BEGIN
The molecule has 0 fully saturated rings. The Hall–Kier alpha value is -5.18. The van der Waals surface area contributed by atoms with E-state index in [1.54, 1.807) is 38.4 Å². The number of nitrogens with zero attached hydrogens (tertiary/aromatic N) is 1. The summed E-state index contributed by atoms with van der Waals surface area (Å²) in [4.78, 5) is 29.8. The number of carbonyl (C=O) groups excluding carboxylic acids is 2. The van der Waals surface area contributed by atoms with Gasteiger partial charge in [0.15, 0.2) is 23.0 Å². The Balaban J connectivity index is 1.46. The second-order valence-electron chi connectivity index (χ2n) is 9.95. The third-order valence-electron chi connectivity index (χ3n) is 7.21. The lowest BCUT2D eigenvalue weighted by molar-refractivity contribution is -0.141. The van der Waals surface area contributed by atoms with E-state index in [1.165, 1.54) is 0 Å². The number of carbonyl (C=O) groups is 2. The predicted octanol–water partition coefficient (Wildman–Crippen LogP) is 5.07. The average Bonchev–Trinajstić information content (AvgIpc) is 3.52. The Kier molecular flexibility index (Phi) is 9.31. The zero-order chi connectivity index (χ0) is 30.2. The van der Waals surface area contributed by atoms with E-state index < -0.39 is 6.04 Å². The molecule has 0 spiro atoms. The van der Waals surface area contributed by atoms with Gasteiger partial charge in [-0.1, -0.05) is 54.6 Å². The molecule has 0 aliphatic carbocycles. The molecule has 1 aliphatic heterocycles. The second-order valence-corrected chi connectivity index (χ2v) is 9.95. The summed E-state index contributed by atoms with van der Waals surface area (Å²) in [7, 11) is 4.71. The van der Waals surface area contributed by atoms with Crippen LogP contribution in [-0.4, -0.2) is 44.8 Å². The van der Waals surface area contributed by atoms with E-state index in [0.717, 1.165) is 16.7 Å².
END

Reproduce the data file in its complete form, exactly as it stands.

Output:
The molecule has 0 fully saturated rings. The Hall–Kier alpha value is -5.18. The van der Waals surface area contributed by atoms with E-state index in [1.54, 1.807) is 38.4 Å². The number of nitrogens with zero attached hydrogens (tertiary/aromatic N) is 1. The summed E-state index contributed by atoms with van der Waals surface area (Å²) in [4.78, 5) is 29.8. The number of carbonyl (C=O) groups excluding carboxylic acids is 2. The van der Waals surface area contributed by atoms with Gasteiger partial charge in [0.15, 0.2) is 23.0 Å². The Balaban J connectivity index is 1.46. The second-order valence-electron chi connectivity index (χ2n) is 9.95. The third-order valence-electron chi connectivity index (χ3n) is 7.21. The lowest BCUT2D eigenvalue weighted by molar-refractivity contribution is -0.141. The van der Waals surface area contributed by atoms with E-state index in [1.165, 1.54) is 0 Å². The number of carbonyl (C=O) groups is 2. The predicted octanol–water partition coefficient (Wildman–Crippen LogP) is 5.07. The average Bonchev–Trinajstić information content (AvgIpc) is 3.52. The Kier molecular flexibility index (Phi) is 9.31. The zero-order chi connectivity index (χ0) is 30.2. The van der Waals surface area contributed by atoms with E-state index < -0.39 is 6.04 Å². The molecule has 0 spiro atoms. The van der Waals surface area contributed by atoms with Gasteiger partial charge in [-0.1, -0.05) is 54.6 Å². The molecule has 0 aliphatic carbocycles. The molecule has 1 aliphatic heterocycles. The second-order valence-corrected chi connectivity index (χ2v) is 9.95. The summed E-state index contributed by atoms with van der Waals surface area (Å²) in [7, 11) is 4.71. The van der Waals surface area contributed by atoms with Crippen LogP contribution in [-0.4, -0.2) is 44.8 Å². The van der Waals surface area contributed by atoms with E-state index in [0.717, 1.165) is 16.7 Å².